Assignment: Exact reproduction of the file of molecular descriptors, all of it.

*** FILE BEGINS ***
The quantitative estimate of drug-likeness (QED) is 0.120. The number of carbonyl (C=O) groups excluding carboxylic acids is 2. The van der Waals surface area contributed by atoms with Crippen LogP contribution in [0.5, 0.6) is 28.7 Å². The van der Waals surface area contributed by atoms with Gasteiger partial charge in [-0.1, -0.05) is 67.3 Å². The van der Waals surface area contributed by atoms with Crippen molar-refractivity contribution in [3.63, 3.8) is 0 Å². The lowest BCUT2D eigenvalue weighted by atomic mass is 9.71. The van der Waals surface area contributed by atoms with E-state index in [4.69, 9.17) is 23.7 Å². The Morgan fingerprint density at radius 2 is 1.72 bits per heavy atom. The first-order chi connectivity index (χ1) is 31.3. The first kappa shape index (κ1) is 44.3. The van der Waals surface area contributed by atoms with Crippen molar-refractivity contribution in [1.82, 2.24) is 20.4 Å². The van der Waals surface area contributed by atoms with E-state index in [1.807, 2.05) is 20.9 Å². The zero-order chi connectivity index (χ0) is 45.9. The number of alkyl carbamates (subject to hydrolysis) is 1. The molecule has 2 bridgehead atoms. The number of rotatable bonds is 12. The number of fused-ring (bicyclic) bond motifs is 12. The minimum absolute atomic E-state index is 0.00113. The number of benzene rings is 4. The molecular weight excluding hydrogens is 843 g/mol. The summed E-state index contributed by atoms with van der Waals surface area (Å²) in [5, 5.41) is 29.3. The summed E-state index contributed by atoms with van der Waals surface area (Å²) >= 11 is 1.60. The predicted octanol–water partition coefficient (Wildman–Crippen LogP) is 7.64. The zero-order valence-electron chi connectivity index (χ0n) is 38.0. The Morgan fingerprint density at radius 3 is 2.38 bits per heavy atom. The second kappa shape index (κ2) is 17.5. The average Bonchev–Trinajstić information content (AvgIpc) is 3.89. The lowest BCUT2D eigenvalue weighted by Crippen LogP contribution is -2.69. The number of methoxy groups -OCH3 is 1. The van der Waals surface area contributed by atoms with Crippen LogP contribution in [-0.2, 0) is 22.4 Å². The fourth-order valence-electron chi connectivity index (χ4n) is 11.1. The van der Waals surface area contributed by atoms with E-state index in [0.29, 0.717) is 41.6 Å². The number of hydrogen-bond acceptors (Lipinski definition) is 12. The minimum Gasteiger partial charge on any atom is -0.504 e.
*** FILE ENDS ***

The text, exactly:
The quantitative estimate of drug-likeness (QED) is 0.120. The number of carbonyl (C=O) groups excluding carboxylic acids is 2. The van der Waals surface area contributed by atoms with Crippen LogP contribution in [0.5, 0.6) is 28.7 Å². The van der Waals surface area contributed by atoms with Gasteiger partial charge in [-0.1, -0.05) is 67.3 Å². The van der Waals surface area contributed by atoms with Crippen molar-refractivity contribution in [3.63, 3.8) is 0 Å². The lowest BCUT2D eigenvalue weighted by atomic mass is 9.71. The van der Waals surface area contributed by atoms with E-state index in [4.69, 9.17) is 23.7 Å². The Morgan fingerprint density at radius 2 is 1.72 bits per heavy atom. The first-order chi connectivity index (χ1) is 31.3. The first kappa shape index (κ1) is 44.3. The van der Waals surface area contributed by atoms with Crippen molar-refractivity contribution in [1.82, 2.24) is 20.4 Å². The van der Waals surface area contributed by atoms with E-state index in [1.807, 2.05) is 20.9 Å². The zero-order chi connectivity index (χ0) is 45.9. The number of alkyl carbamates (subject to hydrolysis) is 1. The molecule has 2 bridgehead atoms. The number of rotatable bonds is 12. The number of fused-ring (bicyclic) bond motifs is 12. The minimum absolute atomic E-state index is 0.00113. The number of benzene rings is 4. The molecular weight excluding hydrogens is 843 g/mol. The summed E-state index contributed by atoms with van der Waals surface area (Å²) in [5, 5.41) is 29.3. The summed E-state index contributed by atoms with van der Waals surface area (Å²) >= 11 is 1.60. The predicted octanol–water partition coefficient (Wildman–Crippen LogP) is 7.64. The zero-order valence-electron chi connectivity index (χ0n) is 38.0. The Morgan fingerprint density at radius 3 is 2.38 bits per heavy atom. The second kappa shape index (κ2) is 17.5. The average Bonchev–Trinajstić information content (AvgIpc) is 3.89. The lowest BCUT2D eigenvalue weighted by Crippen LogP contribution is -2.69. The number of methoxy groups -OCH3 is 1. The van der Waals surface area contributed by atoms with Crippen LogP contribution in [-0.2, 0) is 22.4 Å². The fourth-order valence-electron chi connectivity index (χ4n) is 11.1. The van der Waals surface area contributed by atoms with E-state index in [0.29, 0.717) is 41.6 Å². The number of hydrogen-bond acceptors (Lipinski definition) is 12. The minimum Gasteiger partial charge on any atom is -0.504 e.